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11:31pm on Thursday, 3rd September, 2009:
It was keynote day today at DiGRA. There were supposed to be four, but one had to drop out following a bereavement (been there, done that) so it meant there were just three.
The first one was by Mark Healey, designer of Little Big Planet, and Kareem Ettouney who was also deeply involved in the design. What they presented was a magnificent manifestation of what designers are. They showed a wide range of cross-disciplinary knowledge (that they didn't seem to be aware was a wide range), they explained what they were trying to do and how they did it (and even why they did it), and they spoke with a depth of understanding that no doubt that their souls were in that game. Everything I tell my students about the ideal designer was there: the imagination, the passion, the desire to articulate something that they couldn't articulate any other way.
Even the "designer fun" thing was there. I got to ask the last question in the Q&A, and asked if they experienced more fun out of designing, playing or having people play what they designed. For Kareem, it was the designing: he particularly liked "jamming" with other designers as a way to help give form to his ideas. Mark said that he didn't usually like playing his games, just designing them, but that he did like LBP and couldn't wait to play with it whenever he could. This sounds like a designing-games-for-yourself-to-play argument, which usually flags up lesser designers; however, when he described what he did when he played it was all to do with using the user-created content tools. In other words, when he "played", he was playing with designing (which of course is the mark of a good designer).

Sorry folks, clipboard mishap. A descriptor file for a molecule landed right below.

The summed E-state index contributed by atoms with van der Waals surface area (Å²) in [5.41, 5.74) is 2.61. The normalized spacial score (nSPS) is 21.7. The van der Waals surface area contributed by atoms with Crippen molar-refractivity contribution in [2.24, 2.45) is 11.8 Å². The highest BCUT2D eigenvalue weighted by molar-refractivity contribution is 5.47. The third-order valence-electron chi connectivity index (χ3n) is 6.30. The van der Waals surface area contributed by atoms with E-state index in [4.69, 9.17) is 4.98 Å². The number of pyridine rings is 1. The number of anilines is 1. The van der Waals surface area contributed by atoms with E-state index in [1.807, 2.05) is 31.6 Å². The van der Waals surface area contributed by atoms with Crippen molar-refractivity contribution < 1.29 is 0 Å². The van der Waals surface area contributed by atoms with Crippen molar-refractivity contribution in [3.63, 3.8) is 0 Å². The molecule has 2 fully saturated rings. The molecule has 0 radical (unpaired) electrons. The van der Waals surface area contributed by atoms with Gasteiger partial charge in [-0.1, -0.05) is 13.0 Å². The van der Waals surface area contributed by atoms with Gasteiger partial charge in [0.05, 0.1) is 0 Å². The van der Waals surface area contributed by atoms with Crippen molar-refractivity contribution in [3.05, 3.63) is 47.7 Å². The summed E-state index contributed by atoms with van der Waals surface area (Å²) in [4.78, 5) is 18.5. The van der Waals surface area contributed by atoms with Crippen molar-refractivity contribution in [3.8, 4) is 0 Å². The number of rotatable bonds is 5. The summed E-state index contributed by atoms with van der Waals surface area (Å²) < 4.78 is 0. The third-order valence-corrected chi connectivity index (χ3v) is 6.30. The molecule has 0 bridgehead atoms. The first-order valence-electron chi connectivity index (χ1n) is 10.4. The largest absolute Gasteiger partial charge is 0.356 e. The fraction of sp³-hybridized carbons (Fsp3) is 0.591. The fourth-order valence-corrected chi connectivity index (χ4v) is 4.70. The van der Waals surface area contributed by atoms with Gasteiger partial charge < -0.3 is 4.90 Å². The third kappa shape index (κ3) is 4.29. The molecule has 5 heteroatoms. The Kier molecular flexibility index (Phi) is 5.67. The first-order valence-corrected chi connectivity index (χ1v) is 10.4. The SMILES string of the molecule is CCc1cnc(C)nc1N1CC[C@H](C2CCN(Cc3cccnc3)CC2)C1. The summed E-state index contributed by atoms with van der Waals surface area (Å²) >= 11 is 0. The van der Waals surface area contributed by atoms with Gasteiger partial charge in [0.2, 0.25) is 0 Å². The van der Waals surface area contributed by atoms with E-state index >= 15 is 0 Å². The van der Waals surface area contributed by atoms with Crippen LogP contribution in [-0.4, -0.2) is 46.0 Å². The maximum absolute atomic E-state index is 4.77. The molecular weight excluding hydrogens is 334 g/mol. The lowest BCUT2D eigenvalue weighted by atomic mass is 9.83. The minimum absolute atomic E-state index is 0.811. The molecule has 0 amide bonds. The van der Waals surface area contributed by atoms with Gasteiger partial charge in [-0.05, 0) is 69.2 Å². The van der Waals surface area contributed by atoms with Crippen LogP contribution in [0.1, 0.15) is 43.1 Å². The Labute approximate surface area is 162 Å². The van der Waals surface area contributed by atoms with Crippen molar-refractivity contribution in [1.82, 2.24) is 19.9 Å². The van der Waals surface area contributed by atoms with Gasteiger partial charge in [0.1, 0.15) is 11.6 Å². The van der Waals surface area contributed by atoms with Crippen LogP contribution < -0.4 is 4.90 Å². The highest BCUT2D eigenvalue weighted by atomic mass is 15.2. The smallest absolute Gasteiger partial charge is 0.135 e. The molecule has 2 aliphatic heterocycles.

My talk came next. I managed to insult everyone in the audience indirectly at least once, and one of them directly (I told him I hoped he went to hell in a handbasket).
The final talk was by Ian Bogost, which was something of a coup de grace on how to look at games in philosophical terms. I'm not very well read in the philosophy of being (it was relevant to AI, so I read some when doing my PhD, but I only really picked up the basics and I haven't kept current); however, Ian's delivery is such that he leaves the audience with the impression that they know much more than they do, so it was a lot easier to follow than it would have been in less accoplished hands. I also found the conclusion made sense, as it chimed with what I'd expect from the more mathematical philosophy with which I'm a little more familiar.
After Ian's talk I was buttonholded by a succession of people and spoke to them for two hours without a break. I'd still be talking to them now if I could, but the conference dinner came along and I had to go catch the train home.
This is, in fact, why I go to conferences: to talk to people. One of the blessings of universities is to provide an environment in which people with similar interests can discuss ideas in great depth, educating themselves and each other in the process (essentially, what Kareem called "jamming"). I can't do that at Essex because we don't have a critical mass of game researchers (there's me and Simon Lucas, but he's more a games-and-AI person so we intersect mainly in the technical application of AI to games, which is good but very narrow). I greatly envy departments where there are large groups of people who think deeply and originally about games: one of my students once asked why I described ITU Copenhagen as if it were a paradise, and this is why (and as he eventually went there to study at postgraduate level, he'll now know what I meant). For me, I only get the stimulating conversations if I go to conferences or to other universities (or, every once in a blue moon, if someone visits us at Essex).
There's another day of DiGRA, but I can't go tomorrow as I have to pick up and start reading MSc projects ready for interviews next week, so that's my lot.
Oh well, it's back to email and forum postings, I guess...
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Copyright © 2009 Richard Bartle (firstname.lastname@example.org).